COVIDcast

UCalgary podcasts feature interviews with experts from our community on the COVID-19 situation.

Episode 21: Getting back on our feet

May 13, 2020

Even before COVID-19, Alberta was facing tough economic times. Coronavirus prevention measures haven't made things any easier. In this episode we talk to Adam Legge, president of the Business Council of Alberta, about re-imagining Alberta's revenue model and economic landscape, and how to set ourselves up for long-term prosperity when all the decks seem to be stacked against us.

 

 

Adam Legge (AL): Alberta seems to be home to a whole host of these different rivalries, whether it's Calgary, Edmonton, the Stamps and the Eskimos or the Flames and the Oilers and the other one is oil and gas and everything else. And I think one of the biggest shifts we've got to make is stop pitting something against something else.

 

Deborah Yedlin (DY): That was Adam Legge, president of the Business Council of Alberta. And this is UCalgary COVIDcast. I’m Deborah Yedlin. Thanks for joining us. After weeks of shutdown in Alberta because of coronavirus, we've finally begun to restart parts of the economy. But that doesn't mean we're out of the woods. Some of our businesses won't survive and for others, the marketplace has been changed forever. Today on COVIDcast, we take a look at the economic landscape not just after the pandemic, but for the long-term future. We're talking to Adam Legge, president of the Business Council of Alberta, which advocates for the economic and social prosperity of all Albertans. The council is a non-partisan, non-profit organization of more than 60 chief executives from across Alberta, who represent a wide range of industries, geographies and perspectives. Adam is the former President and CEO of the Calgary Chamber of Commerce. He is the author of Making Remarkable, and former Director at the Haskayne School of Business and Vice President and Chief Economist at Calgary Economic Development. Adam earned his honours Bachelor of Commerce in Land Economics from the University of British Columbia, and his Master of Environmental Design from the University of Calgary. Adam joins us to talk about how we as a province can overcome a double economic disaster, and what we need to do to protect ourselves in the years to come.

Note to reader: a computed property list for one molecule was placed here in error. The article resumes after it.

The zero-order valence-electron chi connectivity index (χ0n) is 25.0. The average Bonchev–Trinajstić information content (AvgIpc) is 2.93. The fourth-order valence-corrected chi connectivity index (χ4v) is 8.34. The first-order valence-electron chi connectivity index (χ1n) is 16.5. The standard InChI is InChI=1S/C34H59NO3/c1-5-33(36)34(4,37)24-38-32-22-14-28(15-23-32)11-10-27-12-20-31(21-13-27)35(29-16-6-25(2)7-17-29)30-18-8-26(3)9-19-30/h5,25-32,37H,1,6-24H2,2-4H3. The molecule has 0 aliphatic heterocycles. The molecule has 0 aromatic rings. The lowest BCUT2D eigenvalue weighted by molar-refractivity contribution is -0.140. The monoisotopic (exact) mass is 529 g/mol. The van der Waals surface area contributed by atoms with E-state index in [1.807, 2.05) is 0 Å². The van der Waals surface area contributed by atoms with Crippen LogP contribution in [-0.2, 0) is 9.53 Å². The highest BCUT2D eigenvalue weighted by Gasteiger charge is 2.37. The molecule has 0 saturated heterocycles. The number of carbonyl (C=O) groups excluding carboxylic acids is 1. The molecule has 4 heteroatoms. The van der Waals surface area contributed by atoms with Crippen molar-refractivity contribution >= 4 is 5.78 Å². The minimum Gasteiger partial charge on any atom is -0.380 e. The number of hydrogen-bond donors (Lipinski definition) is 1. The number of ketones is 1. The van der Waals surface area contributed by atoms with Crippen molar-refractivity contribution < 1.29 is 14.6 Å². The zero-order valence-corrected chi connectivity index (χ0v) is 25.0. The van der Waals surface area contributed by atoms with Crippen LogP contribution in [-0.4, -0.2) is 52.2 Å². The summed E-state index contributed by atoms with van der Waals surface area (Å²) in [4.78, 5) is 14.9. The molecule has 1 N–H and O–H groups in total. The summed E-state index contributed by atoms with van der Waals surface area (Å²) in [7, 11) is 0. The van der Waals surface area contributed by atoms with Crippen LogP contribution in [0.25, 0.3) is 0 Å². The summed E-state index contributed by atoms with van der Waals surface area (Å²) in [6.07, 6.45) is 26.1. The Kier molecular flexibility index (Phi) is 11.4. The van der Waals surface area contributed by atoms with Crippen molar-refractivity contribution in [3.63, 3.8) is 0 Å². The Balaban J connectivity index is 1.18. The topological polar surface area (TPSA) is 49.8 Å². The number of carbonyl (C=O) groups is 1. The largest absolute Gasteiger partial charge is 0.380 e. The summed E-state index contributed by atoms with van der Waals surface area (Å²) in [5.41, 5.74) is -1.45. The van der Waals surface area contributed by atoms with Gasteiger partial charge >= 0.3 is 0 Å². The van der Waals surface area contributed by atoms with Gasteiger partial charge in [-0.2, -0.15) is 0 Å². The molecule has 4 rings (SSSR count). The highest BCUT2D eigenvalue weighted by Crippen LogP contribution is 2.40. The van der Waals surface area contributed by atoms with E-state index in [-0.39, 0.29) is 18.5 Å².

DY: Adam, thanks for joining us.

 

AL: Thanks for having me, Deb.

 

DY: You are leading the Business Council of Alberta, which is a relatively new organization. What do you see as the role of the Business Council in an economic crisis like this?

 

AL: I think there's a few roles we can play. One is, I think, convener of many of the different perspectives across the business community. The one thing we are is we're not sector specific, so we have representation from many different industries in the provincial economy. So what we can do is convene those groups together to talk about the key issues and then find areas of similarity and commonality. We synthesize that, bring it together in a cogent and thoughtful manner, bring it forward to levels of government and really act as a bit of a champion and advocate for those ideas. I think it's also critical to the really origins of organization, is that our founder is very much of the belief that we do need to make sure this is about making life better for Albertans. And so this is not just about bringing together the needs of business, but bringing together some of the needs of Albertans. And so very much early response was around taking care of people, make sure people are healthy and safe and protected and that many of the initial government programs were about helping people. So that convener, synthesizer, advocate role is, I think, really critical for times now.

 

DY: So tell me, where do you think you've had an impact already, since you've been established and more importantly, in the last, call it last two months, as we've been dealing with the COVID crisis?

 

AL: In terms of the COVID situation, I think really the impact has been around bringing the Alberta perspective, the broad base business perspective to the provincial government. The federal government, I think we would all agree there is just generally a lack of understanding of how things work and operate and what's important in Western Canada often, when you're Ottawa. And so I think it's important that we make sure that we do represent that broad voice and that broad base. I think we've had success there in having good communication with folks in Ottawa and talking about the diverse needs for people and for business. We've also been working behind the scenes in supporting the Premier's Economic Recovery Council, by hosting some sector tables that really bring together some of the perspectives of the business leaders in different sectors and feeding that to the Recovery Council for input into their considerations and deliberations. So I think we've had a supporting role there, which we've been effective. So it's really just this constant churn of information and presentation to make sure that people are using the best and most current information possible.